Interview with Levin Hafa: Brighter’s PhD student at GUF

Brighter is a European Project that brings together different academic and industrial partners to develop a new 3D bioprinting technology able to produce human tissues at high speed and with high spatial resolution. This innovative technology is based on light-sheet lithography and an original top-down approach.

Levin Hafa is a PhD student working at the Buchmann Institute for Molecular Life Sciences  (BMLS) at Goethe University Frankfurt (GUF) in the frame of Brighter. His is a biologist specialized in molecular and cell biology with experience in organoid and organ-on-chip technology, stem cells, human liver models and microfluidic devices. In this short video we can see one his tasks in the project related with the hydrogels patterning process. In this interview Levin explains his professional profile, formation, and his role in Brighter project. For sure his knowhow will be very important to the success of the project!

Can you describe yourself in a couple of lines?

I am Levin Hafa, a PhD student at the physical biology group of Prof. Ernst Stelzer at the Goethe University in Frankfurt, Germany. I am from Germany and originally from close to Frankfurt as well. After graduating from high school, I studied Biology at the Technical University of Darmstadt (TU) for my bachelor’s with a focus on molecular and cell biology. I then decided to pursue my master’s degree at the TU Darmstadt and joined the M.Sc. Technical Biology program. During my Erasmus semester in Barcelona at Universitat de Barcelona, I was first introduced into Organoid and Organ-on-chip technology. For my master’s thesis, I moved to Berlin and worked with stem cells, human liver models and microfluidic devices at TissUse, a TU Berlin spin-off. Being inspired by Tissue Engineering, Organ-on-chip technology and the 3R principles I was looking for a challenging PhD position in this field of biology. At Goethe University Frankfurt and with the BRIGHTER project in particular, I found the perfect environment to play to my strengths and pursue my interests.

What is your role/position within Brighter?

One of my main tasks within the BRIGHTER project is to develop and validate a patterning mechanism for 3D-bioprinting in the light-sheet (LS) system. Once this task is achieved, I will use this knowledge to complete my PhD project developing a 3D printed human liver model to establish another proof-of-concept for our bioprinting platform.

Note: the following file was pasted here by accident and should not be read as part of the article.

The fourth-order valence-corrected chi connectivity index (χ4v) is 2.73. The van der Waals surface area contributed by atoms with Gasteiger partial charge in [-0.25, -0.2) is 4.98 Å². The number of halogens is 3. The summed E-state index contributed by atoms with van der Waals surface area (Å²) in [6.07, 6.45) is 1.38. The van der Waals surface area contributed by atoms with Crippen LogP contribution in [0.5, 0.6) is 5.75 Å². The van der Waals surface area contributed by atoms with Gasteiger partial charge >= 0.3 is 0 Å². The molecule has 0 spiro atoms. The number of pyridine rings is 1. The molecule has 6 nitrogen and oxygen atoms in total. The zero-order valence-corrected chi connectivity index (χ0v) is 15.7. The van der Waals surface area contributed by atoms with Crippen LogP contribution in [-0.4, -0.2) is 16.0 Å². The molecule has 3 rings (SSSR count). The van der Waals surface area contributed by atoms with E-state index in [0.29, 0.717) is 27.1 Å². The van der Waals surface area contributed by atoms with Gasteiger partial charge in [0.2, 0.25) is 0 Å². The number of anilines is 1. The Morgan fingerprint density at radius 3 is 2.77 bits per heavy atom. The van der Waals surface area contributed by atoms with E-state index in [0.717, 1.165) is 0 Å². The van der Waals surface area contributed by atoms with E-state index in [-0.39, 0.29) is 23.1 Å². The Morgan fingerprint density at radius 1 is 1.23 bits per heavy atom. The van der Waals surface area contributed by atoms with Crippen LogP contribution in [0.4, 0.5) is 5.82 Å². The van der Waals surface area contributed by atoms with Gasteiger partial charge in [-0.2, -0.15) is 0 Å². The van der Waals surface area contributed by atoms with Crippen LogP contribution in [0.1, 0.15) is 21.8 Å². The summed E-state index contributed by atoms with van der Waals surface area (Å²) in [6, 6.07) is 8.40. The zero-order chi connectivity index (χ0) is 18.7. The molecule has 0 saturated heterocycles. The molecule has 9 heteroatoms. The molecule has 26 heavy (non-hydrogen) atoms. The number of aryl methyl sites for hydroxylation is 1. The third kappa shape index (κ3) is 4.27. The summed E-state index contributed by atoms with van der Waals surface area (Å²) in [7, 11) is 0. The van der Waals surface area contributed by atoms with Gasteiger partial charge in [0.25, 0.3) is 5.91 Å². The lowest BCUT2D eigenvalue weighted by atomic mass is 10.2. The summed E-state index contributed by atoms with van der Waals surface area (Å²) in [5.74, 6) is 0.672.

Could you tell us a little bit about the concrete work you’re involved in inside Brighter project?

For the purpose of creating a patterning mechanism, I need to connect the fields of polymer chemistry, optics, software engineering and cell biology. Specifically, I am designing code, which interprets G-Code, a common 3D Printer language, which is able to transform a 3D CAD rendered model into lines of code and back to a 3D print. I then validate the written code by printing complex three dimensional structures with photosensitive hydrogels. Currently, I am also training to validate the code by printing 3D structures with embedded cells.

What are the expected results?

Once the patterning is established, we expect it to be able to recreate complex 3D structures both protruded and hollow features, focusing special attention on developing thin channels, as observed in human vasculature. Furthermore, we could recreate stem-cell niches, to help a model organ sustenance for a long period of time.

What is the expected impact of the work you’re doing?

My work is especially important for BRIGHTER’s project, since it is the connection between our current LS system and the patterning system developed by our partner Mycronic, allowing for the 3D bioprinting of complex structures, that resemble the human physiology. Additionally, a quick way to 3D-print functional and long-lasting human tissue models would be of great interest for many pharmaceutical companies in terms of toxicological studies and preclinical trials.

How do you feel about being a part of this European Project?

Since I started my PhD in mid-2020, due to the pandemic I was not able to meet my fellow project partners in person yet. But I really enjoy working within an international, interdisciplinary team of scientists and can not wait to visit them.